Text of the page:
How do I dispute credit report errors?

You can dispute errors with all three credit bureaus, Transunion, Equifax, and Experian, by mail, phone, or online.

Another option is to dispute with data furnishers (your creditor reporting to the bureaus), however, it might not be the best idea. Sure, it might be faster and easier, but if you bypass the dispute system of credit bureaus, if your creditor fails to correct the error it might be difficult to get it resolved. Under the Fair Credit Reporting Act, disputes have to be sent to credit bureaus in order to be investigated. That’s why it’s much safer to go through credit bureaus, regardless of how harmless you think the error might be.

Many people opt for disputing with credit bureaus online, because it’s the quickest, easiest, and least stressful option. This can be done through, or through credit bureaus’ respective website forms: TransUnion, Equifax, and Experian. This should be straightforward, first you will be asked to simply describe your situation, verify your identity, and then you will go through your report and pinpoint the exact error which you want to dispute. A dispute will require some sort of explanation, after which you’ll be able to submit it.

It’s important to point out that online dispute systems don’t require attaching additional evidence or a longer explanation of your situation. This poses a threat of not being able to successfully sue the credit bureau, in case they fail to investigate your case and correct errors.

If you choose to go the mail route, you will need to send a letter and supporting documents to all three bureaus. It’s advised to send your letter via certified mail, and to request a return receipt as well. It is generally much better to get in contact with credit bureaus via mail or the internet, simply because it’s easier to keep track of your correspondence. If you opt for a phone dispute, you still might end up filing online or via mail anyway, especially if you’re dealing with something more complex, such as an account discharged with bankruptcy showing as active or your identity being stolen.

What shouldn’t I do?

1. Don’t panic. Errors happen, often and to many people. But that doesn’t mean that they’re incorrigible. If you’re looking over your credit report, you’re already doing something right. An error is easily taken off your credit report as long as you have a valid reason and evidence - so there’s really not much to worry about, as long as you go through credit bureaus and document every correspondence.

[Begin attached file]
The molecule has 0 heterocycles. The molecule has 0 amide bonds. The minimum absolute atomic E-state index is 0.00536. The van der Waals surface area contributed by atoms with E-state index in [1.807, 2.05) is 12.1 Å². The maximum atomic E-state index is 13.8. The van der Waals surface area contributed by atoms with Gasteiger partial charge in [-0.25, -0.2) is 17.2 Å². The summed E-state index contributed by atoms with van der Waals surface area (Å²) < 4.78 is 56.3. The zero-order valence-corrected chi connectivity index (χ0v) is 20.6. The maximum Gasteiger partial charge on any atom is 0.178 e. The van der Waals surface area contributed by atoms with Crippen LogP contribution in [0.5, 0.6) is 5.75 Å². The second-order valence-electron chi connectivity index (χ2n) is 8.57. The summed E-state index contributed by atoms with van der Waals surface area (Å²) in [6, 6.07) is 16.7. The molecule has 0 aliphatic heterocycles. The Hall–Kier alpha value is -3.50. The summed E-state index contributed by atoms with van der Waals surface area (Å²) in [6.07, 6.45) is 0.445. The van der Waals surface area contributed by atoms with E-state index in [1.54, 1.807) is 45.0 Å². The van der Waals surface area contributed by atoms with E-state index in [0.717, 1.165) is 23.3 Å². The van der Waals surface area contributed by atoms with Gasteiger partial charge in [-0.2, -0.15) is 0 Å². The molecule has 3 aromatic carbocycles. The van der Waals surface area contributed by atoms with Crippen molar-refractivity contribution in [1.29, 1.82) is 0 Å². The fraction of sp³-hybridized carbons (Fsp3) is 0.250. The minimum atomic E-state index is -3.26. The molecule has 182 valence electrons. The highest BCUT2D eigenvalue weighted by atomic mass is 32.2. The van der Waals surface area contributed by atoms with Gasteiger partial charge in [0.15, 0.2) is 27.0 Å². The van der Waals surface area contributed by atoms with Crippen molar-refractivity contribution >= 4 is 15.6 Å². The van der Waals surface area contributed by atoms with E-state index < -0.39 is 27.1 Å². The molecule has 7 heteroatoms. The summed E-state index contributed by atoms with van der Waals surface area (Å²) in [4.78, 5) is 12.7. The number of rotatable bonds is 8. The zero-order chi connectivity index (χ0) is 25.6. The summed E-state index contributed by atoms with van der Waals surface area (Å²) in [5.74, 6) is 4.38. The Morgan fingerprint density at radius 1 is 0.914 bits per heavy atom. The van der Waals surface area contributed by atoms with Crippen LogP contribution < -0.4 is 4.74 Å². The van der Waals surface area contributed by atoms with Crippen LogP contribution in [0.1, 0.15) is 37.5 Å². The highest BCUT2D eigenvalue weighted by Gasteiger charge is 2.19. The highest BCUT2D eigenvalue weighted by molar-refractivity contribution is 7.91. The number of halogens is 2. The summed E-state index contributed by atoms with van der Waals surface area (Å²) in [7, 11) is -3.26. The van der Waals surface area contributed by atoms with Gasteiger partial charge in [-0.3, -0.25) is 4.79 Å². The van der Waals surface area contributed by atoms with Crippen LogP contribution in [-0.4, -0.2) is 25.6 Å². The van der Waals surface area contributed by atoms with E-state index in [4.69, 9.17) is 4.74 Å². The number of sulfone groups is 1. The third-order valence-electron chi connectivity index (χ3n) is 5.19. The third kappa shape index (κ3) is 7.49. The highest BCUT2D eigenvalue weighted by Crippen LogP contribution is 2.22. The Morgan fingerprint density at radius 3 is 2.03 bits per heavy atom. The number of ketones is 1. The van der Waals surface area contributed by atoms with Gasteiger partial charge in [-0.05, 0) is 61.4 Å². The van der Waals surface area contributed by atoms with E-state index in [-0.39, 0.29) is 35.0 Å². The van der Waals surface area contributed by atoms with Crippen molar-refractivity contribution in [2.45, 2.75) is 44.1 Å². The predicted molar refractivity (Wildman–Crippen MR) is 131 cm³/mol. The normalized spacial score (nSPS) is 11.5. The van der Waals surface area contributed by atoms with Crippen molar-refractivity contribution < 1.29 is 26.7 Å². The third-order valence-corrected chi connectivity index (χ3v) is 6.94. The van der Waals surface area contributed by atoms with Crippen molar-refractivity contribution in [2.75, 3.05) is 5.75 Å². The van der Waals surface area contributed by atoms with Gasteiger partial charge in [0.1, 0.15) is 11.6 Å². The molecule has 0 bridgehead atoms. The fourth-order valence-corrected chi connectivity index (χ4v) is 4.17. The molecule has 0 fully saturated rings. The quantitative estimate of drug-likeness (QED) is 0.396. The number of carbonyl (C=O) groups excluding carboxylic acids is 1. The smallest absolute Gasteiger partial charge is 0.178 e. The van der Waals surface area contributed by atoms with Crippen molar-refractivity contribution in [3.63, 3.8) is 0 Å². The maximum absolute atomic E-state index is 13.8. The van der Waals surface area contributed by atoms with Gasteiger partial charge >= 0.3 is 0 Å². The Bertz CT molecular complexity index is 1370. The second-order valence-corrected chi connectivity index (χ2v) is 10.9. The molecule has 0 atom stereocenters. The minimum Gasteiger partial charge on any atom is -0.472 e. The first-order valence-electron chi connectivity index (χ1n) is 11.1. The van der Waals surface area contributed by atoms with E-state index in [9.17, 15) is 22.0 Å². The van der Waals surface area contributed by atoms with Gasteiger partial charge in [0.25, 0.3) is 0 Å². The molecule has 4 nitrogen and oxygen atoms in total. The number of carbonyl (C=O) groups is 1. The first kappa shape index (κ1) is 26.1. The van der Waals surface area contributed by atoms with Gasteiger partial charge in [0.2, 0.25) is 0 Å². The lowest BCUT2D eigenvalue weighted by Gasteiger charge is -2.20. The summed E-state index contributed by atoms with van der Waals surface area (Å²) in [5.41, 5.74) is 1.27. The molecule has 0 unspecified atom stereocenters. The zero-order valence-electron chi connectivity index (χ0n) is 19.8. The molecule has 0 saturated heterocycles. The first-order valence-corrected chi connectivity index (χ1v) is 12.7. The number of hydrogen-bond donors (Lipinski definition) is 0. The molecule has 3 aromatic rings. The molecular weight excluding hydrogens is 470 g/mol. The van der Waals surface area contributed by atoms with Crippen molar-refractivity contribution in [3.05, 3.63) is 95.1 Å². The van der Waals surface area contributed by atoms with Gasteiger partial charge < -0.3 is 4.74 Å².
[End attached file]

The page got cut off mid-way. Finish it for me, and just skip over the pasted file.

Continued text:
2. Be Patient. Unfortunately, credit bureaus do take some time to issue you an official response, usually up to 30 days, followed by a couple of weeks during which investigation takes place. This is why it’s crucial to always keep track of your credit report and credit score, because you never know at what inconvenient time an error could be attributed to you. You don’t want credit report errors keeping you from lower loan quotes or that credit card you’ve been meaning to apply for.

3. Dispute again. Errors won’t always be resolved successfully, so you might have to dispute the error again and ask the agencies to show you how they made their decision. You might be forced to escalate the dispute, or file a complaint with the Federal Trade Commission.

4. Keep evidence. If you’re stuck in a loop of sending dispute after dispute, it might mean that you have to sue the bureaus, for which you would need a very strong case. How do you build a strong case? By providing substantial evidence. That’s why it’s important to keep that return receipt we mentioned, as well as your financial paperwork.

5. Follow up. You should know by now that you can never leave your credit report unattended for too long. Even if you manage to successfully resolve the issues regarding your report, you never want to miss other errors. Also, even if you think errors have been removed, it’s always a good idea to give it another look - just to make sure.

Sure, worrying about your credit score is not the most fun thing around, but neither is being denied your dream credit card or being charged high interest on your loans. Your credit report is a huge part of your financial, professional, and personal life - it’s really not something that should be ignored. So, avoid the unnecessary headache and check your credit report!

Credit report inaccuracies are not uncommon - in 2016, the Consumer Financial Protection Bureau reported that the most popular customer complaint was in fact regarding inaccurate credit score reporting (23.17%)." data-share-imageurl="">